WASHINGTON (AP) — Britain's ICAP PLC has agreed to pay about $87 million to settle U.S. and U.K charges of manipulating a key global interest rate, the fourth financial firm sanctioned in the international rate-rigging scandal.
The U.S. Commodity Futures Trading Commission said Wednesday that ICAP, the world's largest broker of trades between banks, engaged in rigging of the London interbank offered rate, or LIBOR, from October 2006 to January 2011.
Separately, U.S. prosecutors filed criminal charges in Manhattan on Wednesday against three former ICAP brokers, saying they hurt the integrity of the financial markets by taking part in the scheme.
Brokers Darrell Read of New Zealand and Daniel Wilkinson and Colin Goodman of Britain were each charged with conspiracy to commit wire fraud and two counts of wire fraud. They face a maximum 30 years in prison for each of three counts.
A British banking trade group sets the LIBOR every morning after international banks submit estimates of what it costs them to borrow. The rate affects trillions of dollars in contracts around the world, including mortgages, bonds and consumer loans.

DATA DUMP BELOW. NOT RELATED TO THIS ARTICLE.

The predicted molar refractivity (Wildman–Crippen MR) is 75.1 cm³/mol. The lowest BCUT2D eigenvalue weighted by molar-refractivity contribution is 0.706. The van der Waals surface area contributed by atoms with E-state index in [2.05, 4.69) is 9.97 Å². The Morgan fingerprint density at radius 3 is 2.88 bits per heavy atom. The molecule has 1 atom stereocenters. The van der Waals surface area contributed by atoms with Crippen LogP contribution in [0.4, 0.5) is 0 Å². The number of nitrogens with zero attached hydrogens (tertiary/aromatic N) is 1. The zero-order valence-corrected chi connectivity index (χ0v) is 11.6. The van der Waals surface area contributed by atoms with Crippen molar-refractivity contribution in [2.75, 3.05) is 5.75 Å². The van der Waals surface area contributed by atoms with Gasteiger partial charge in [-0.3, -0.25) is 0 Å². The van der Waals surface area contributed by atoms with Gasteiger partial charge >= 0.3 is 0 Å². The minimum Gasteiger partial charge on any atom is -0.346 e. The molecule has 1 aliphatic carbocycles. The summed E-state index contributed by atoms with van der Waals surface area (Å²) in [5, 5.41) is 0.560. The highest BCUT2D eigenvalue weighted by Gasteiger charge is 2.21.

Britain's Barclays Bank and Royal Bank of Scotland, and UBS, Switzerland's biggest bank, have paid a total $2.5 billion to settle charges of rigging the LIBOR.
Other banks, including Citigroup Inc. and JPMorgan Chase & Co, are being investigated.
Britain's Financial Conduct Authority fined ICAP $22.4 million, while the CFTC levied a $65 million penalty against the firm. ICAP also agreed to take steps to ensure the accuracy of the interest rate information it submits.
London-based ICAP said in a statement it has been cooperating with a criminal investigation by the U.S. Justice Department.
"We deeply regret and strongly condemn the inexcusable actions of the brokers who sought to assist certain bank traders in their efforts to manipulate" LIBOR, said ICAP Chief Executive Officer Michael Spencer.
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